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Researchers publish final results of key clinical trial for gene therapy for sickle cell disease

MedicalXpress Breaking News-and-Events Apr 27, 2024

In a landmark study, an international consortium led by researchers at Children's Hospital of Philadelphia (CHOP) published the final results of a key clinical trial of the gene therapy CASGEVY (exagamglogene autotemcel) for the treatment of sickle cell disease in patients 12 years and older with recurrent vaso-occlusive crises (VOCs).

The study found that 96.7% of patients in the study did not have any vaso-occlusive crises (VOCs)—a blockage that results in lack of oxygen and painful episodes—for at least one year, and 100% were able to remain hospitalization-free for the same length of time.

The findings, published in the New England Journal of Medicine, provide the complete details of the critical clinical trial that led to the FDA approval of CASGEVY for the treatment of sickle cell disease in December 2023.

Sickle cell disease is a lifelong condition that causes intense pain due to deformed blood cells that can cause blockages in blood vessels. This can also lead to strokes, organ damage, and shortened lives.

Researchers have been studying the use of gene therapy and CRISPR technology to edit portions of DNA in people with inherited or genetic disorders, like sickle cell disease. In the case of sickle cell disease, the CASGEVY process edits DNA within the patient's own cells and enables the patient to produce a different form of hemoglobin in their red blood cells.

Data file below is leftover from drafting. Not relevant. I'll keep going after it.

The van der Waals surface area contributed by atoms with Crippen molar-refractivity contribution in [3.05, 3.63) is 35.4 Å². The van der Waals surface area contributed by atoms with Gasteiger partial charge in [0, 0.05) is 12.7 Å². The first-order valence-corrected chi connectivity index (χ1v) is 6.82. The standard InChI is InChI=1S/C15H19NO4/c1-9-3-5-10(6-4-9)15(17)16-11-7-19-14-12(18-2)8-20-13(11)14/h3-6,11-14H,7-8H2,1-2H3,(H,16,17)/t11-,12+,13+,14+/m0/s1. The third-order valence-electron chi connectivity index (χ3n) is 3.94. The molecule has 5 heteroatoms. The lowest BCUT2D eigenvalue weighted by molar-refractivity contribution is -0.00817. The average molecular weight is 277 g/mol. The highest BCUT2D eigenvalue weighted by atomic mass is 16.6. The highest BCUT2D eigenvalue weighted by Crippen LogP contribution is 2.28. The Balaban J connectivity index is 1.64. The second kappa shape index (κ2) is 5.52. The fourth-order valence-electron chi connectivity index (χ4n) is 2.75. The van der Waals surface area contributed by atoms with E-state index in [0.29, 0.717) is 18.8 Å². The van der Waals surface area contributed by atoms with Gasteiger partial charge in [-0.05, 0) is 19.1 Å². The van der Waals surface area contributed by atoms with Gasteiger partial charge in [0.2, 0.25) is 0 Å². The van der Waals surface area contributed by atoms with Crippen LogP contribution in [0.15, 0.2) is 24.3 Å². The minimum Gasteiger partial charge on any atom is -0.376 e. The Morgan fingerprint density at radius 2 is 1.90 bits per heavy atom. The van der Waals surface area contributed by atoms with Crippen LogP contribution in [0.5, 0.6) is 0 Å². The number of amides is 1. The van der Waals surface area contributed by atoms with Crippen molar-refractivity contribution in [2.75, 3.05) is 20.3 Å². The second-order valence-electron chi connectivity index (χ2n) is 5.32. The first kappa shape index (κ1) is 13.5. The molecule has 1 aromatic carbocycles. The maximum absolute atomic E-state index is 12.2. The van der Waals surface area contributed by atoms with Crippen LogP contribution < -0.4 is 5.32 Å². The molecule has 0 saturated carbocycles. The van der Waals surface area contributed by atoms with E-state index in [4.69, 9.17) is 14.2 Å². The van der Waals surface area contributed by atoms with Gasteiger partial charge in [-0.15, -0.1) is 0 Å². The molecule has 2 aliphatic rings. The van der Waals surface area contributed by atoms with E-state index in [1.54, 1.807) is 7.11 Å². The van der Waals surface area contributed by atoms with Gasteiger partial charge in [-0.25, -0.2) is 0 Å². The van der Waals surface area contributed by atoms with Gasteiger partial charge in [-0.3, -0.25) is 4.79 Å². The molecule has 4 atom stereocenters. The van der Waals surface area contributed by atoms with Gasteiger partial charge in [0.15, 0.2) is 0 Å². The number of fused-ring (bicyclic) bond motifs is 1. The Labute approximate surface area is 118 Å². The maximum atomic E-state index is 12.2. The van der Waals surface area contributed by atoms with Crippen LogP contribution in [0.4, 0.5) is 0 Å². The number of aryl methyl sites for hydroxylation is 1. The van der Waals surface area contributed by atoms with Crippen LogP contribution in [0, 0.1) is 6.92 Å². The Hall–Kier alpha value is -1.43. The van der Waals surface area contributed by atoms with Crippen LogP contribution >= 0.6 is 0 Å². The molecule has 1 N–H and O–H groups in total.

Clinical trials at CHOP and other sites have shown that successful gene editing can prevent cells from developing the distinctive crescent shape apparent in sickle cell disease and have eliminated pain episodes in almost all patients. CASGEVY was the first FDA-approved therapy developed with CRISPR technology.

"In this clinical trial, sickle cell patients who were having significant issues with their disease began to see their problems resolve within months and improve their quality of life significantly," said senior study author Stephan A. Grupp, MD, Ph.D., Section Chief of the Cellular Therapy and Transplant Section, Inaugural Director of the Susan S. and Stephen P. Kelly Center for Cancer Immunotherapy, and Medical Director of the Cell and Gene Therapy Laboratory at CHOP.

Grupp was also one of the principal investigators in the clinical trials that led to the approval of CASGEVY and the leader of the study's steering committee.

The researchers conducted the CLIMB SCD-121 trial, a Phase III, single-arm, open-label study of exa-cel in patients between 12 and 35 years old with sickle cell disease and at least two severe VOCs in each of the two years before screening. The key primary endpoint of the study was a proportion of patients without severe VOCs for at least 12 consecutive months, with a secondary endpoint of patients who were free from inpatient hospitalization for severe VOCs for at least 12 consecutive months.

A total of 44 patients received exa-cel with a median follow up of 19.3 months. In a total of 30 patients with sufficient follow-up data to be evaluated, 29 (96.7%) were free of VOCs for at least 12 consecutive months.

This information is an update for the US Prescribing Information for CASGEVY, which includes an evaluation of 31 patients resulting in a response rate of 93.5%. The safety of treatment was comparable to treatment with hematopoietic and progenitor stem cells, and no malignancies were reported as a result of treatment.

Additionally, the results of a clinical trial on the efficacy of exa-cel for the treatment of β-thalassemia were also published in the New England Journal of Medicine. The preliminary results of the trial led to the FDA approval of CASGEVY for transfusion-dependent β-thalassemia in January 2024. Grupp was also one of the principal investigators for this clinical trial.

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